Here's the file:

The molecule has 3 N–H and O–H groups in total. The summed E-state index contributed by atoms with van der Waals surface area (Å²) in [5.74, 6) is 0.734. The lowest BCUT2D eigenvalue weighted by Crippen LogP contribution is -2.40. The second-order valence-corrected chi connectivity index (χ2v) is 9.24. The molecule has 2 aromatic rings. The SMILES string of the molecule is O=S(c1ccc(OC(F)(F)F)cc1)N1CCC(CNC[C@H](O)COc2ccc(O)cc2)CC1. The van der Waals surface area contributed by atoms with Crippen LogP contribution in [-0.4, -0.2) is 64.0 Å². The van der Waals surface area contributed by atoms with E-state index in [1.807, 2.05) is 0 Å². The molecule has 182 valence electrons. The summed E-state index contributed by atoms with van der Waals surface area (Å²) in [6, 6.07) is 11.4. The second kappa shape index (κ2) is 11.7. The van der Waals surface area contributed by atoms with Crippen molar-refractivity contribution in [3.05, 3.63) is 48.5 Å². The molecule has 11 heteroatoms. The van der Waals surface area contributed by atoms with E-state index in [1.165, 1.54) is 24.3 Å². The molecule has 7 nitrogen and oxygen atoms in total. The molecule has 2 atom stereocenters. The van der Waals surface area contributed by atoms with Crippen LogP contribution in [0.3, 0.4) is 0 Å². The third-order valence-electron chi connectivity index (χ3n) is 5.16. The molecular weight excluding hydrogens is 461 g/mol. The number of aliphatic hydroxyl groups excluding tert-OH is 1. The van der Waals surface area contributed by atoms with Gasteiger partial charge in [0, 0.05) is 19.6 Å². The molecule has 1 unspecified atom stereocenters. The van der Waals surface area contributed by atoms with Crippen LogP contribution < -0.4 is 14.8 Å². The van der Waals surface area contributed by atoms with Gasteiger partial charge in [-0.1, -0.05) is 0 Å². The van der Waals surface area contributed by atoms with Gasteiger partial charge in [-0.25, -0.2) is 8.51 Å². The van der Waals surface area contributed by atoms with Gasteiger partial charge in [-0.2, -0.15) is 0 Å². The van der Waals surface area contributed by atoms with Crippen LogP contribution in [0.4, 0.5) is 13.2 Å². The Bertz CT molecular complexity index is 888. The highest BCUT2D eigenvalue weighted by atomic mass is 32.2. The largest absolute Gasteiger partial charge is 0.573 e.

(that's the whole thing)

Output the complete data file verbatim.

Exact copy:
The molecule has 3 N–H and O–H groups in total. The summed E-state index contributed by atoms with van der Waals surface area (Å²) in [5.74, 6) is 0.734. The lowest BCUT2D eigenvalue weighted by Crippen LogP contribution is -2.40. The second-order valence-corrected chi connectivity index (χ2v) is 9.24. The molecule has 2 aromatic rings. The SMILES string of the molecule is O=S(c1ccc(OC(F)(F)F)cc1)N1CCC(CNC[C@H](O)COc2ccc(O)cc2)CC1. The van der Waals surface area contributed by atoms with Crippen LogP contribution in [-0.4, -0.2) is 64.0 Å². The van der Waals surface area contributed by atoms with E-state index in [1.807, 2.05) is 0 Å². The molecule has 182 valence electrons. The summed E-state index contributed by atoms with van der Waals surface area (Å²) in [6, 6.07) is 11.4. The second kappa shape index (κ2) is 11.7. The van der Waals surface area contributed by atoms with Crippen molar-refractivity contribution in [3.05, 3.63) is 48.5 Å². The molecule has 11 heteroatoms. The van der Waals surface area contributed by atoms with E-state index in [1.165, 1.54) is 24.3 Å². The molecule has 7 nitrogen and oxygen atoms in total. The molecule has 2 atom stereocenters. The van der Waals surface area contributed by atoms with Crippen LogP contribution in [0.3, 0.4) is 0 Å². The third-order valence-electron chi connectivity index (χ3n) is 5.16. The molecular weight excluding hydrogens is 461 g/mol. The number of aliphatic hydroxyl groups excluding tert-OH is 1. The van der Waals surface area contributed by atoms with Gasteiger partial charge in [0, 0.05) is 19.6 Å². The molecule has 1 unspecified atom stereocenters. The van der Waals surface area contributed by atoms with Crippen LogP contribution < -0.4 is 14.8 Å². The van der Waals surface area contributed by atoms with Gasteiger partial charge in [-0.1, -0.05) is 0 Å². The van der Waals surface area contributed by atoms with Gasteiger partial charge in [-0.25, -0.2) is 8.51 Å². The van der Waals surface area contributed by atoms with Gasteiger partial charge in [-0.2, -0.15) is 0 Å². The van der Waals surface area contributed by atoms with Crippen LogP contribution in [0.4, 0.5) is 13.2 Å². The Bertz CT molecular complexity index is 888. The highest BCUT2D eigenvalue weighted by atomic mass is 32.2. The largest absolute Gasteiger partial charge is 0.573 e.